Despite the angst, the loneliness, the deep ache that penetrates every cell in the body, we must chose to trust when we cannot see. We must run to the hiding place in the shadow of the Almighty's wing. God is faithful.


video

(Credit: Hiding Place, Selah. http://www.youtube.com/watch?v=r_FF7uJpQ9k)

4 comments:

Rob Anderson said...

What a powerful perspective on the funeral service of Peter Thornton. I too was there; the only gray hair sitting in the 20 something section. We must realize the frailty of life in its current condition and the certainty of death for us all. We do take it for granted. But praise God for the certainty of the resurrection and the eternal life of fellowship and love that awaits us because of Jesus.

I love the quote at the top of your post. "It is a matter of life and death....life is short......live like you're dying." #livelovestrongppt

Rebekah Trittipoe said...

Rob- I so appreciated your comments and presentation of the Gospel at the service. There is only hope in the redemptive power of Jesus Christ. May our lives give steady testimony of that saving grace, being careful to not disgrace the name of Jesus.

Blessings to you and your family.

"Be very careful, then, how you live—not as unwise but as wise, making the most of every opportunity, because the days are evil." Eph 5:15,16

Rob Anderson said...

PTL Rebekah! I love the scripture you quoted in Ephesians. I am seeing so much scripture from Ephesians lately, everywhere I turn; don't you love how He does that for us. The letter of Ephesians, as much (or probably more) than any other book of the Bible, presents the problem of sin and our redemptive gift of Jesus in such a plain and challenging way. Then the instruction and challenges for every stage of our Christianity is so concisely presented.

It was also interesting to me how you mentioned in your post about the shape of the sanctuary in the church being in the likeness of a cross. The reason being is that as I drove to the church for the service I was praying for the Lord to speak through the words He chose for me to say to the people in the room. One thing penetrating my thinking during that time of prayer is the mystery of how visible God really is when we seek Him (as He sent me what to say to Danny and Melissa, as well as the service, through my timely text messages during prayer to Him and the Jerimiah program on TV) but how utterly impossible He is to find when we focus on ourselves and our problems.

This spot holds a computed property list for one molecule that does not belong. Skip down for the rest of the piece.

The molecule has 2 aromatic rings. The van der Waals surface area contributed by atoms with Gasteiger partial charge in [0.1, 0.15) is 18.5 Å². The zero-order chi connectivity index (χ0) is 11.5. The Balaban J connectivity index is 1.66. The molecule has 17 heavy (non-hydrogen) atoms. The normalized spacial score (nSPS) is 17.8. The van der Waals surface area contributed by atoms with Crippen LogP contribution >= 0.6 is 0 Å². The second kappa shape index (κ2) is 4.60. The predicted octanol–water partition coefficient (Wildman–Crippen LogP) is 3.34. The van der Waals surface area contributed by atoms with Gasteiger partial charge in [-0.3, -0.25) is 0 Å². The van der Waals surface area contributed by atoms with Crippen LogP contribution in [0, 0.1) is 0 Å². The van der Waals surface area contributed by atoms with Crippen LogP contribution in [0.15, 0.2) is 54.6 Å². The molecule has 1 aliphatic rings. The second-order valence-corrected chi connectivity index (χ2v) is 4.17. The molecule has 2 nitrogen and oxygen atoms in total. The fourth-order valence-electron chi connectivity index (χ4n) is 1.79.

He put the thought and realization in my mind that the cross is the most visible symbol of all in our view and most of the time we never see it. Then He started showing it to me visually as I was driving down 221. He of course showed it to me initially as I passed one of the churches but then in rapid succession He showed it to me in the window panes of the houses, in the panels of front doors, in the motor joints of the brick facade. Then in the painted lines on the crosswalk on the street, on the frame of the stop lights, on the fence posts and rails as I passed them. Absolutely everywhere my eye landed for about a minute or two the Lord brought the cross into focus. It was so powerful it was taking my attention away from the task of driving. The Lord helped me realize I needed to keep the focus of my comments on Him and the power of Jesus alone to change peoples lives. That is why I pointed up to the cross during my comments and called attention to it.

I too took special notice of the cross shape of the room and He helped me see all of us in the room through the cross' perspective; it was powerful but at the same time it was very encouraging. He has provided The Way. It is our job as His humble vessels to just obey Him. When we do, He has an unexplainable way of penetrating those who have not given it all to Him. Some in the call to salvation and others to let Him have those areas of our lives we are still trying to control ourselves.

I appreciate your post and I have also enjoyed several other stories on your blog. I especially liked the Hellsgate one. I have run a couple marathons and would like to try an Ultra after I get back in marathon shape.

Thanks for the encouragement!

Rebekah Trittipoe said...

Once again, thanks for your comments. I'm glad you're thinking about ultras. Quite the challenge.

Thanks for reading other stories. I trust you will find encouragement in many areas! (And if you really like that stuff, check out my books. :)